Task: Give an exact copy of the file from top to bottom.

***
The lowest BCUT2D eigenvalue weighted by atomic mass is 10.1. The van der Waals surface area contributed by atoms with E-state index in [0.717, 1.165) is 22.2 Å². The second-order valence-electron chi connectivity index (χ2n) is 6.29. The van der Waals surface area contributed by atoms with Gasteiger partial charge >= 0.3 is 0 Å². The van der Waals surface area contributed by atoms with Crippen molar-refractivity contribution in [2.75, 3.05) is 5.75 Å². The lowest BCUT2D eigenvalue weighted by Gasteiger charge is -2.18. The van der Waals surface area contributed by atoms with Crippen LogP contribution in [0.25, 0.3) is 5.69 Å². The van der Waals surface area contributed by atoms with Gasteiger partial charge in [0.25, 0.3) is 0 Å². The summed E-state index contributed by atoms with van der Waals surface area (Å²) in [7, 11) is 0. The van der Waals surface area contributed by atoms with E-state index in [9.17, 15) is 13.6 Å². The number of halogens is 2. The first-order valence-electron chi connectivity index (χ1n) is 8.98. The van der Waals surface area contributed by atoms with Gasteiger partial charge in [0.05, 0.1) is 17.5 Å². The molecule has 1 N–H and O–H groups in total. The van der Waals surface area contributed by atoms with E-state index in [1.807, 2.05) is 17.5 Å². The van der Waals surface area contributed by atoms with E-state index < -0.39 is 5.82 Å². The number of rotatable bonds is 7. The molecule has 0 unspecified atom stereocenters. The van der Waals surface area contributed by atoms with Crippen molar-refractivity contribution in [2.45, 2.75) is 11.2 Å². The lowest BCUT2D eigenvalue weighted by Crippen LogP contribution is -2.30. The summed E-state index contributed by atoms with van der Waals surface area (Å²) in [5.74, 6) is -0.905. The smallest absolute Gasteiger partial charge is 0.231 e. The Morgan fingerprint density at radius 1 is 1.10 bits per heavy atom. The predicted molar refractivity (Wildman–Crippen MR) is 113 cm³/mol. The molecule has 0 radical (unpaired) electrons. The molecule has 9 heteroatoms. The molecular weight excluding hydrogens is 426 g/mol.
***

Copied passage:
The lowest BCUT2D eigenvalue weighted by atomic mass is 10.1. The van der Waals surface area contributed by atoms with E-state index in [0.717, 1.165) is 22.2 Å². The second-order valence-electron chi connectivity index (χ2n) is 6.29. The van der Waals surface area contributed by atoms with Gasteiger partial charge >= 0.3 is 0 Å². The van der Waals surface area contributed by atoms with Crippen molar-refractivity contribution in [2.75, 3.05) is 5.75 Å². The lowest BCUT2D eigenvalue weighted by Gasteiger charge is -2.18. The van der Waals surface area contributed by atoms with Crippen LogP contribution in [0.25, 0.3) is 5.69 Å². The van der Waals surface area contributed by atoms with Gasteiger partial charge in [0.25, 0.3) is 0 Å². The summed E-state index contributed by atoms with van der Waals surface area (Å²) in [7, 11) is 0. The van der Waals surface area contributed by atoms with E-state index in [9.17, 15) is 13.6 Å². The number of halogens is 2. The first-order valence-electron chi connectivity index (χ1n) is 8.98. The van der Waals surface area contributed by atoms with Gasteiger partial charge in [0.05, 0.1) is 17.5 Å². The molecule has 1 N–H and O–H groups in total. The van der Waals surface area contributed by atoms with E-state index in [1.807, 2.05) is 17.5 Å². The van der Waals surface area contributed by atoms with E-state index < -0.39 is 5.82 Å². The number of rotatable bonds is 7. The molecule has 0 unspecified atom stereocenters. The van der Waals surface area contributed by atoms with Crippen molar-refractivity contribution in [2.45, 2.75) is 11.2 Å². The lowest BCUT2D eigenvalue weighted by Crippen LogP contribution is -2.30. The summed E-state index contributed by atoms with van der Waals surface area (Å²) in [5.74, 6) is -0.905. The smallest absolute Gasteiger partial charge is 0.231 e. The Morgan fingerprint density at radius 1 is 1.10 bits per heavy atom. The predicted molar refractivity (Wildman–Crippen MR) is 113 cm³/mol. The molecule has 0 radical (unpaired) electrons. The molecule has 9 heteroatoms. The molecular weight excluding hydrogens is 426 g/mol.